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El Niño could mean a milder winter for Michigan

Steve Carmody
Michigan Radio

Regular warming patterns in the Pacific Ocean could mean a milder winter for Michigan residents.

The pattern, which is known as El Niño, occurs once every two to seven years and usually leads to warmer and drier climates in the Midwest.

"If we have a milder and drier than normal winter, statistically, that we also would have to tend to have lower than normal seasonal snowfall totals," said Jeff Andresen, climatologist at Michigan State University.

He said warming in the Pacific Ocean indicates that the effects of El Niño could be greater this year.

More research is needed to determine what, if any, impact climate change will have on the warming patterns, Andresen added.

"There's still a lot of research that needs to be done," he said. "But there are some pieces of the literature and the science now that suggest that in some ways, some of those seasonal changes that occur may be a little bit more enhanced than they been have in the past."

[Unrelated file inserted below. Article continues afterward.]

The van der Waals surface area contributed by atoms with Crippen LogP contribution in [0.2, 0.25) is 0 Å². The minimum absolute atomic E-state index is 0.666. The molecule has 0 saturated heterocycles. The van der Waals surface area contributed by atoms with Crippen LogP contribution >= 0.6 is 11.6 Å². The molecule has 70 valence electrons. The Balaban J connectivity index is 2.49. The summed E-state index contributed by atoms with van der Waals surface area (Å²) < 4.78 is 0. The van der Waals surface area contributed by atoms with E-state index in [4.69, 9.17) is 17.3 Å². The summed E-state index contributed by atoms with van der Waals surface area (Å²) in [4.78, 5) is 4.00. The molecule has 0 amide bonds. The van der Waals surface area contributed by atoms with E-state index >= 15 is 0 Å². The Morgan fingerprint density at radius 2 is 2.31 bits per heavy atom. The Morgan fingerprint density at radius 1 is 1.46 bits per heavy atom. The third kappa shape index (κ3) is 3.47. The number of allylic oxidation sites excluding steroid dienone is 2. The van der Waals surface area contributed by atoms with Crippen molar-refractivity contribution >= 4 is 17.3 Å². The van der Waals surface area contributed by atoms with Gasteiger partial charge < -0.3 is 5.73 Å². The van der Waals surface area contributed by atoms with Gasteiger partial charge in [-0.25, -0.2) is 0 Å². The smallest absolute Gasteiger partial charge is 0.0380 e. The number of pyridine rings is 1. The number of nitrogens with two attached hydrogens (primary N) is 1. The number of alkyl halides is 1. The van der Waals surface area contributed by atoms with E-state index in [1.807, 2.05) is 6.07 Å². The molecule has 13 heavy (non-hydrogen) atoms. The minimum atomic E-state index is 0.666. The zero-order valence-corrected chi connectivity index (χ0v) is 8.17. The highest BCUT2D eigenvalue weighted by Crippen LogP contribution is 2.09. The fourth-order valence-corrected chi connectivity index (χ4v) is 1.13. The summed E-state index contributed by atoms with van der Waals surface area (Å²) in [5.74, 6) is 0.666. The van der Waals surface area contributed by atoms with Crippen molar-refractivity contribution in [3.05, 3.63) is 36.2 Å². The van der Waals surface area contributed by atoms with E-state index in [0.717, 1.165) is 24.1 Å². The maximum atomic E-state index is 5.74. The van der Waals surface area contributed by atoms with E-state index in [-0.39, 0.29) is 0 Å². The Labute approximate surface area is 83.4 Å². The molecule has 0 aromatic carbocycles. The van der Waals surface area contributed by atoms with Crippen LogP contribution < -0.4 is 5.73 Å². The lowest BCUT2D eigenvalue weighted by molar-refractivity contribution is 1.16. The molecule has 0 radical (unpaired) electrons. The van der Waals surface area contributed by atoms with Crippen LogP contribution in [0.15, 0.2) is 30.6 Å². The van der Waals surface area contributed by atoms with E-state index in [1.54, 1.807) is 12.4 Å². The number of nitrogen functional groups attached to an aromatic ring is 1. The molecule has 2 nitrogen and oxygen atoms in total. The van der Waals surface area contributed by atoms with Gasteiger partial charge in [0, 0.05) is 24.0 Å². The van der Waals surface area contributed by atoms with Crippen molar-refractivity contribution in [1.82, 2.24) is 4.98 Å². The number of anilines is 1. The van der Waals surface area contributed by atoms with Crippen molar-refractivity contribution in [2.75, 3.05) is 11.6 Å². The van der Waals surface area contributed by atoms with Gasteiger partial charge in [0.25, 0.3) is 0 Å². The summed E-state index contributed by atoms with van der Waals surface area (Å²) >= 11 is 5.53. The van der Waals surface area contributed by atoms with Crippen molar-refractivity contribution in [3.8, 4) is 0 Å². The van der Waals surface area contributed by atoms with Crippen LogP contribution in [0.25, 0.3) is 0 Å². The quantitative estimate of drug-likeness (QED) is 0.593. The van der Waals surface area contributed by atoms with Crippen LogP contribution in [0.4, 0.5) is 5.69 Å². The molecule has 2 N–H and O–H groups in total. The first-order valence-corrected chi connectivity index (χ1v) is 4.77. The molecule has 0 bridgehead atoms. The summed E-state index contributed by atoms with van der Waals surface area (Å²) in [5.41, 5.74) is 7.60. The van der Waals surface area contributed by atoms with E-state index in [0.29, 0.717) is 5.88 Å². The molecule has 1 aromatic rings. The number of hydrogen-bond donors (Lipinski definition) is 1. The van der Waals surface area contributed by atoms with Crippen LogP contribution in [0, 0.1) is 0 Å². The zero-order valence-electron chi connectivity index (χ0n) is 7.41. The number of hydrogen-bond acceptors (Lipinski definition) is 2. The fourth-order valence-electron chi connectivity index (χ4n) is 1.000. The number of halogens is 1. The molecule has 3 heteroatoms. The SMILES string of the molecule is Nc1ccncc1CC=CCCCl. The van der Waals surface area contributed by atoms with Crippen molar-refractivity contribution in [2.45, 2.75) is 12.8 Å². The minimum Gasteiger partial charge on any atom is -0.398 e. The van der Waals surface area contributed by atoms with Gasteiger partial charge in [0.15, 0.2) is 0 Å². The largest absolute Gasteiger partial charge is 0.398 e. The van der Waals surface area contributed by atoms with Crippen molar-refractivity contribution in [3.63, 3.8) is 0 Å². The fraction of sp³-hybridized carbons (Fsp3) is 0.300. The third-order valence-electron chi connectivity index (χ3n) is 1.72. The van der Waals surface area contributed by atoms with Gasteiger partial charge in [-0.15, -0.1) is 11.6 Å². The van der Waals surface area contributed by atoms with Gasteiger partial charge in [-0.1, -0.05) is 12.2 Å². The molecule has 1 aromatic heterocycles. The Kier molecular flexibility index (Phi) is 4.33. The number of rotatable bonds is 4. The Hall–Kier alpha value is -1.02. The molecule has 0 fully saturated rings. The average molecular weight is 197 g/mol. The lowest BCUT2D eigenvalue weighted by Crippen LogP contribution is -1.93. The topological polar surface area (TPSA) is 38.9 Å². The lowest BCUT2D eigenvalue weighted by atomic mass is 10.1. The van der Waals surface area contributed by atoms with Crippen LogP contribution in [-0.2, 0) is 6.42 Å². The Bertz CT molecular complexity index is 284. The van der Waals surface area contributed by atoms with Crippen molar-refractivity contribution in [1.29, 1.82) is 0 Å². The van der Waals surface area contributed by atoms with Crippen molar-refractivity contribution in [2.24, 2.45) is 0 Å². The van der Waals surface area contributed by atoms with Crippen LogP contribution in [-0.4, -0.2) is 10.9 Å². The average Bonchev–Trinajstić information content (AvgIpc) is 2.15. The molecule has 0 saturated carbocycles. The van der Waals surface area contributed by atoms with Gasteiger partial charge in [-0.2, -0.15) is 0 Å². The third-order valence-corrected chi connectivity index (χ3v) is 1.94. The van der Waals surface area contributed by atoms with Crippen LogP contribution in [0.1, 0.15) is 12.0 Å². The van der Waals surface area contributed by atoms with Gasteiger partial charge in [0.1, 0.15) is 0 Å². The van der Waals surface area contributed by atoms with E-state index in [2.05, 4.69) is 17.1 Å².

Experts say the impacts of the warming period can last anywhere from seven to fifteen months.

George Weykamp is a senior at the University of Michigan studying business law and history. He was the 2022 University Editor at The Michigan Daily where he oversaw coverage of the first firing of a University President in over a century as well as a historic sexual misconduct settlement.
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